The Guardian recommends summer reading

The Guardian Bookshop home page

Britain’s Guardian is a reliable source of book reviews and recommendations. I usually discover a title or author not yet popular in the United States. They recently published: ‘Summer Reading: the 50 Hottest New Books Everyone Should Read.’ Divided into categories of Fiction, Nonfiction, Paperbacks, Children and Teens, the list delivers both well-known and more obscure authors you will want to know about (the list contains new works by Rachel Cusk, Michael Rosen, and Patricia Lockwood). Most are readily available in the library. Well worth taking a peek.

Where the Grass is Green and the Girls Are Pretty

What happens when an overeager mom is determined to get her daughter accepted at Princeton? Well, when Peyton Marcus “donates” to an educational charity supported by a friend of a board member, and it becomes news, she temporarily loses her job as a major news anchor. The same network that broke the story — eek! Except it’s her husband who gets arrested, since she wrote the check on his business account. Can Peyton ever make this right? Meanwhile, her sister Skye loses funding for a home for wayward girls as a direct result of the scandal. Money that she has already spent furnishing said home. And Max, the daughter in the middle of it all, really wants to attend a good film school. Can the families ever recover from this? Lauren Weisberger writes a fast moving novel and a good beach/ pool read. If you liked The Devil Wears Prada, you’ll love her newest…

Adult Summer Reading Review: Their Eyes Were Watching God

The 2019 Adult Summer Reading Book Bingo Challenge has come to an end, and the last of the book reviews are in. Here’s what one participant thought about the classic (and #51 of the top 100 books from PBS’ The Great American ReadTheir Eyes Were Watching God by Zora Neale Hurston:

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Star Rating: 5 Stars (Loved it!)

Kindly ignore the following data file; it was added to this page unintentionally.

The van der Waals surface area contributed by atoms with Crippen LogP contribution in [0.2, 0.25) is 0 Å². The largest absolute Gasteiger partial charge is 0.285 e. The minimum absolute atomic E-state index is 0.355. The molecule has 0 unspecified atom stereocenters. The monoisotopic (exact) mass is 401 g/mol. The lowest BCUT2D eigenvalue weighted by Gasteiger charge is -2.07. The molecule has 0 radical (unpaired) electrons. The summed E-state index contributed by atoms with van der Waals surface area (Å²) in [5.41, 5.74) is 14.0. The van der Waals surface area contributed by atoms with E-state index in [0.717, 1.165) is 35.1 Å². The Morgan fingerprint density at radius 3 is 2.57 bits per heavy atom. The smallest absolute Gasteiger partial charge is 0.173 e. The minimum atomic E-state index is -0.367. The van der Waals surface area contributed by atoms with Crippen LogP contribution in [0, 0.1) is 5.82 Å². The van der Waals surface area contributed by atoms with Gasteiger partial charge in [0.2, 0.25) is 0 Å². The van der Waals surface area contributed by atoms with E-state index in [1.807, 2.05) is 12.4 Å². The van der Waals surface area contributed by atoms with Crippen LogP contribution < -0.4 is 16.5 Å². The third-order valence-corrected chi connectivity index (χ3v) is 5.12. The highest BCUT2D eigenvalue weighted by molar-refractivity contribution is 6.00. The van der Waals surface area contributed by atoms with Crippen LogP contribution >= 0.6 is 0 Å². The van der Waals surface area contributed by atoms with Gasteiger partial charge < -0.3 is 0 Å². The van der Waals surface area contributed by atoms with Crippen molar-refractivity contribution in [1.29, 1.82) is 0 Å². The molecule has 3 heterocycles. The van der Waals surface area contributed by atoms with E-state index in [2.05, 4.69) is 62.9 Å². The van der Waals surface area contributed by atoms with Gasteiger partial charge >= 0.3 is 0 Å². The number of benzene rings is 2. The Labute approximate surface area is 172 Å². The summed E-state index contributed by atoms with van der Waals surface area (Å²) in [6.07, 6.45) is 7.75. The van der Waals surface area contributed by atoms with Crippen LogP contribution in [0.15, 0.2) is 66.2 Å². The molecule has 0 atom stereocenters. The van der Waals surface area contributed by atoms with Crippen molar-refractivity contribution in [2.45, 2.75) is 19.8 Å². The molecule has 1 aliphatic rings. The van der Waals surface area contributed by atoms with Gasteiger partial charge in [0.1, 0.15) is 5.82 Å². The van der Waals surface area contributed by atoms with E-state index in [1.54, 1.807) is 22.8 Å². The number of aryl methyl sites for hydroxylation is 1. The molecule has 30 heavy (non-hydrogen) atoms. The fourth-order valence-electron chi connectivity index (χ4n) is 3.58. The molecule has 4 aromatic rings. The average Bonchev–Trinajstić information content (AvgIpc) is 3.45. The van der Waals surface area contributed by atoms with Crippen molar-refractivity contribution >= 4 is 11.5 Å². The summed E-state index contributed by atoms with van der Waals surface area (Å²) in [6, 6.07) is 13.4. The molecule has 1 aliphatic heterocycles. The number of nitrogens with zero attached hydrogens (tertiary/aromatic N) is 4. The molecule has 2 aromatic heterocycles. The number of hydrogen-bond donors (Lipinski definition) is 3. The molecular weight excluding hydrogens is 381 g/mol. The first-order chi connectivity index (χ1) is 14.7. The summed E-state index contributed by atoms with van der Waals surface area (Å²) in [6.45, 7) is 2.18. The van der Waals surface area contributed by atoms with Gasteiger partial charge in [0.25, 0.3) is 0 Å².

Their Eyes Were Watching God by Zora Neale Hurston is a book that everyone should read at least once. It follows the life of a biracial woman, Janie, in early 1900’s Florida as she searches for independence. The prose is wonderfully lyrical and the novel tackles topics of abuse, discrimination, and marriage with nuance and insight. It left me feeling both melancholic and hopeful, and I can easily see why this novel is considered a classic. 

Want to check out this must-read? Click on the book cover to reserve your copy!

Adult Summer Reading Review: Becoming

We’re down to the final 48 hours of the 2019 Adult Summer Reading Book Bingo Challenge, but the reviews are still coming in! Here’s what summer reader Lyn has to say about bestselling memoir Becoming by Michelle Obama:

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Star Rating: 5 Stars (Loved it!)

This is one of those books that everyone has been talking about and I now know why. It is a very easy read. She writes very naturally about her childhood, college, meeting Obama and her role as First Lady. It depicts her struggles as a woman as well as her strong sense of family. She is very aware of what her parents gave up and supported her for her success and has never lost sight of that. She gives insights to worlds that most of us in Palisades will never know.

Holds are just starting to lighten up on this mega-popular title, which has received many a rave review here at the library. Click on the book cover to reserve your copy!

Adult Summer Reading Review: Ask Again, Yes

Here’s another fantastic review by 2019 Adult Summer Reading Book Bingo Challenge participant Trine, who offers her perspective on the very popular (and Tonight Show Summer Read pick) Ask Again, Yes by local author Mary Beth Keane:

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Star Rating: 3 Stars (Liked it)

I enjoyed “Ask Again, Yes” for a few reasons. I felt it related to my own experience-moving out of the city to the suburbs. Many people make this choice in our area in order to have a family and/or affordability etc. I considered it a gigantic move for us and I think the book touches on the interesting changes it brings. The city has a degree of anonymity; suburban life- not so much. Everyone seems to be up in each others business (I am remembering the book’s supermarket incident) and so on. It also touches on what is is like to live as a young adult in the city, another thing I can relate to. The freedom and the excitement of being young and feeling invincible. It also rings with familiarity by the fact that the author is probably writing about Pearl River – a town right next door! The cop side of the story give an interesting balance-they know exactly what each other’s business is as well-regardless of zip code. They have the scoop. THE event of the story happens early on and the rest of the book unfolds with its repercussions. Each character shows their true character in it’s dark wake. The only criticism have is the seemingly quick coverage of certain time periods- kids aging and everyone being suddenly older without a real sense of what went on in between to make them unchanged…until much later.

Want to read the book that everyone is talking about?! Click on the book cover to reserve your copy.